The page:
Susanne Bier’s A Second Chance (En Chance Til) begins with police officer Andreas (Nikolaj Coster-Waldau) and his partner Simon (Ulrich Thomsen) breaking into the home of a drug-addicted couple, where they find a neglected baby boy covered in his own faeces. Unable to remove the child from his parents’ custody, Andreas returns to his own wife and son of a similar age. At home with Andreas we see the love and comfort his son Alexandre is surrounded with, as opposed to the other child Sofus. After some time, Andreas’ wife Anna (Maria Bonnevie) awakes one night to find that their son has died in his sleep. In denial, she makes Andreas promise not to allow the authorities to take their son away. Andreas then devises a plan to appease Anna by swapping his son for the junkies’ son Sofus, the consequences of which comprise the majority of the plot.
With a running time of 102 minutes, A Second Chance is a concise, well-paced dramatic thriller, which focuses on themes such as family, love, and right and wrong. Although it often feels predictable, the script is far from simplistic; the plot often diverges from expectation, but rarely in such a way as to leave you gobsmacked. What is most shocking is seeing the horrible conditions in which Sofus has been living with his parents.
The majority of the screen time is owned by Coster-Waldau, whose portrayal of Andreas feels genuine and heartfelt. Coster-Waldau does well to show Andreas’ inner struggle with the situation, and the guilt he feels when others around him discover what has happened. What stands out most is how Andreas is convinced he has done the right thing, so much so that he sounds delusional and a little insane.
Despite occupying most of the screen time, the character of Andreas is not the only one of interest. Sofus’ mother Sanne, played by May Andersen, is the most interesting character of them all. On the surface, she appears to be cruel and careless; however, as the plot progresses and more of her character is revealed, you begin to sympathise with her and her situation. She is forced to behave the way she does because of the way her partner treats her. Andersen’s performance is somewhat overshadowed by the other male characters in the film, such as her boyfriend Tristan (Nikolaj Lie Kaas). This is mainly due to the small amount of screen time and the more aggressive nature of the male characters which seem to demand more attention.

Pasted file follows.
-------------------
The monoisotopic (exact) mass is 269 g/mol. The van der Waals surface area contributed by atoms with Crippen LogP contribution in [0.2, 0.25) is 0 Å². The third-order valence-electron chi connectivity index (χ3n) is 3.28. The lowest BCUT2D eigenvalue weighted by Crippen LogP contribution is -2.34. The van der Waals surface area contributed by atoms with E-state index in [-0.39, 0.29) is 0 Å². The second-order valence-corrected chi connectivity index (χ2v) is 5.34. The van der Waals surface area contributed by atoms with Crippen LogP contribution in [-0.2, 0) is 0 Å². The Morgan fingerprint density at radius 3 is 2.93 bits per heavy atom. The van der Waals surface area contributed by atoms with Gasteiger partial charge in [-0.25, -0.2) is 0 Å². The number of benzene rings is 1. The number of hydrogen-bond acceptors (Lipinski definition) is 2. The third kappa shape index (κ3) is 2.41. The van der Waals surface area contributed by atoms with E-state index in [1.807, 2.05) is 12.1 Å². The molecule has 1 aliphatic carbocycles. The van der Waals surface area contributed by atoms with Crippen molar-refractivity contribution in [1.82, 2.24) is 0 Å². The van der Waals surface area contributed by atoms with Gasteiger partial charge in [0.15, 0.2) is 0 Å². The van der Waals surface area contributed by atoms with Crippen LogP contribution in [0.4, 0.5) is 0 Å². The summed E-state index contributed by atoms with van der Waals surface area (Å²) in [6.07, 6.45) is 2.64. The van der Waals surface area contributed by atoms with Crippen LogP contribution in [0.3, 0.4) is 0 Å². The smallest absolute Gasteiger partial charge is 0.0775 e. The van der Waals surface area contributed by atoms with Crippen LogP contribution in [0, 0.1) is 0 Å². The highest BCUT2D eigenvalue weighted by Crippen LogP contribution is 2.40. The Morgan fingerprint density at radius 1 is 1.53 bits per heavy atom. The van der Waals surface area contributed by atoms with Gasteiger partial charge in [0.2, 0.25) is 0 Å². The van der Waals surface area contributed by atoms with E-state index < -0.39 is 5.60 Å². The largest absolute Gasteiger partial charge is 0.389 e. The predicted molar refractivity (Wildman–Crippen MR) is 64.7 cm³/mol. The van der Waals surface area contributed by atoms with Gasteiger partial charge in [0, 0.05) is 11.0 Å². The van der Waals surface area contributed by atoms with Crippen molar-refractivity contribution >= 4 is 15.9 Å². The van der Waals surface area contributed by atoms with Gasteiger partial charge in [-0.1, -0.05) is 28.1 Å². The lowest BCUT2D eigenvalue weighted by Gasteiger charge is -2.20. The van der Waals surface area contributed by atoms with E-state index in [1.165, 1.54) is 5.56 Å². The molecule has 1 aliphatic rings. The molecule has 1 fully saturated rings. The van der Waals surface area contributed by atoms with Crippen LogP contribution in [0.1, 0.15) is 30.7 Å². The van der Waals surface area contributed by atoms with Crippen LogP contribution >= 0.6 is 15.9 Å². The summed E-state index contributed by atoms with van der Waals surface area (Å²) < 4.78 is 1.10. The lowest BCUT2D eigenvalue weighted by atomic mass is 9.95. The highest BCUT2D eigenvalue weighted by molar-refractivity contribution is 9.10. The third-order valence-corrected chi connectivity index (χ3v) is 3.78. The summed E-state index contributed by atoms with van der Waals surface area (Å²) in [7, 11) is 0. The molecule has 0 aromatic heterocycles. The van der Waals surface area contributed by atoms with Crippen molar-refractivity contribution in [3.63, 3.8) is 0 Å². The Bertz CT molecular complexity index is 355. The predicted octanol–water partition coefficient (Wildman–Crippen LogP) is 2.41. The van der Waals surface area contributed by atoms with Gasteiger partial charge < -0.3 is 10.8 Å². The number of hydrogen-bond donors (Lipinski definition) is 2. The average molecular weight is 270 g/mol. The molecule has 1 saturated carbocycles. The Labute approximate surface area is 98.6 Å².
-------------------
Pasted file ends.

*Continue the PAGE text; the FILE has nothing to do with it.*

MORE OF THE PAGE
Tonally A Second Chance alternates between dark and gritty, when Andreas is investigating the drug addicts, and the light and colourful moments of his life with his wife and son. In the former moments, lower lighting is used and the shots are desaturated, to create a grim and dirty atmosphere. The scenes throughout the film are shot skilfully enough for the most part, with the exception of the close-up, more intimate shots, where the shaky handheld aesthetic detracts from the intensity of the scene..
Though the film features a sub-plot about Simon, it suffers from underdevelopment in favour of Andreas’ story; Simon suffers from a drinking problem which he seems to suddenly overcome at the film’s midpoint. The lack of exploration of this arc makes this achievement seem rather insignificant and wasted. The time telling his story could perhaps have been better used elsewhere – for example, to develop the ending of the film.
As an overall viewing experience A Second Chance is a worthwhile movie, which is at times hard-hitting and emotional, with good performances all round. However, there is nothing that could be said to stand out. The technical aspects of this film, such as the script, cinematography and score, all seem to work well enough, but there isn’t much here which screams brilliance – save for the acting performances, which engage the viewer emotionally.
Hamzah M. Hussain